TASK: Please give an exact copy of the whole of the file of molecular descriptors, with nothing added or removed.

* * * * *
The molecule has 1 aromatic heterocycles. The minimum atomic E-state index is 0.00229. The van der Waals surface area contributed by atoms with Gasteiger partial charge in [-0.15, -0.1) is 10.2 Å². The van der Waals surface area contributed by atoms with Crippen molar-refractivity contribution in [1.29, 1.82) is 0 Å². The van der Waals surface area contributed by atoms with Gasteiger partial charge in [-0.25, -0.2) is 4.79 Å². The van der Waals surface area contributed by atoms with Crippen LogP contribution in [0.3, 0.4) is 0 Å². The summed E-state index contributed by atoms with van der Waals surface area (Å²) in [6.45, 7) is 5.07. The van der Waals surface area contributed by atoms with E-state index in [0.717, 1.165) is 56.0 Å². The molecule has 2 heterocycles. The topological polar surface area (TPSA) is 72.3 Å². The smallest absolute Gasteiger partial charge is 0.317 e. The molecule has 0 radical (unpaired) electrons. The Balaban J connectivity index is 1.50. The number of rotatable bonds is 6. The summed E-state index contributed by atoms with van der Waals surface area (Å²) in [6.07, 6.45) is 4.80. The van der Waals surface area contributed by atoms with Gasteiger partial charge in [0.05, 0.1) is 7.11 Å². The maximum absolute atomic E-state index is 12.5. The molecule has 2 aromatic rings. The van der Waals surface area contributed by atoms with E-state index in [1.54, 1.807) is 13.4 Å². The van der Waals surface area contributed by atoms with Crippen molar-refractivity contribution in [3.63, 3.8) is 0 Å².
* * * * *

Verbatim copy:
The molecule has 1 aromatic heterocycles. The minimum atomic E-state index is 0.00229. The van der Waals surface area contributed by atoms with Gasteiger partial charge in [-0.15, -0.1) is 10.2 Å². The van der Waals surface area contributed by atoms with Crippen molar-refractivity contribution in [1.29, 1.82) is 0 Å². The van der Waals surface area contributed by atoms with Gasteiger partial charge in [-0.25, -0.2) is 4.79 Å². The van der Waals surface area contributed by atoms with Crippen LogP contribution in [0.3, 0.4) is 0 Å². The summed E-state index contributed by atoms with van der Waals surface area (Å²) in [6.45, 7) is 5.07. The van der Waals surface area contributed by atoms with E-state index in [0.717, 1.165) is 56.0 Å². The molecule has 2 heterocycles. The topological polar surface area (TPSA) is 72.3 Å². The smallest absolute Gasteiger partial charge is 0.317 e. The molecule has 0 radical (unpaired) electrons. The Balaban J connectivity index is 1.50. The number of rotatable bonds is 6. The summed E-state index contributed by atoms with van der Waals surface area (Å²) in [6.07, 6.45) is 4.80. The van der Waals surface area contributed by atoms with Gasteiger partial charge in [0.05, 0.1) is 7.11 Å². The maximum absolute atomic E-state index is 12.5. The molecule has 2 aromatic rings. The van der Waals surface area contributed by atoms with E-state index in [1.54, 1.807) is 13.4 Å². The van der Waals surface area contributed by atoms with Crippen molar-refractivity contribution in [3.63, 3.8) is 0 Å².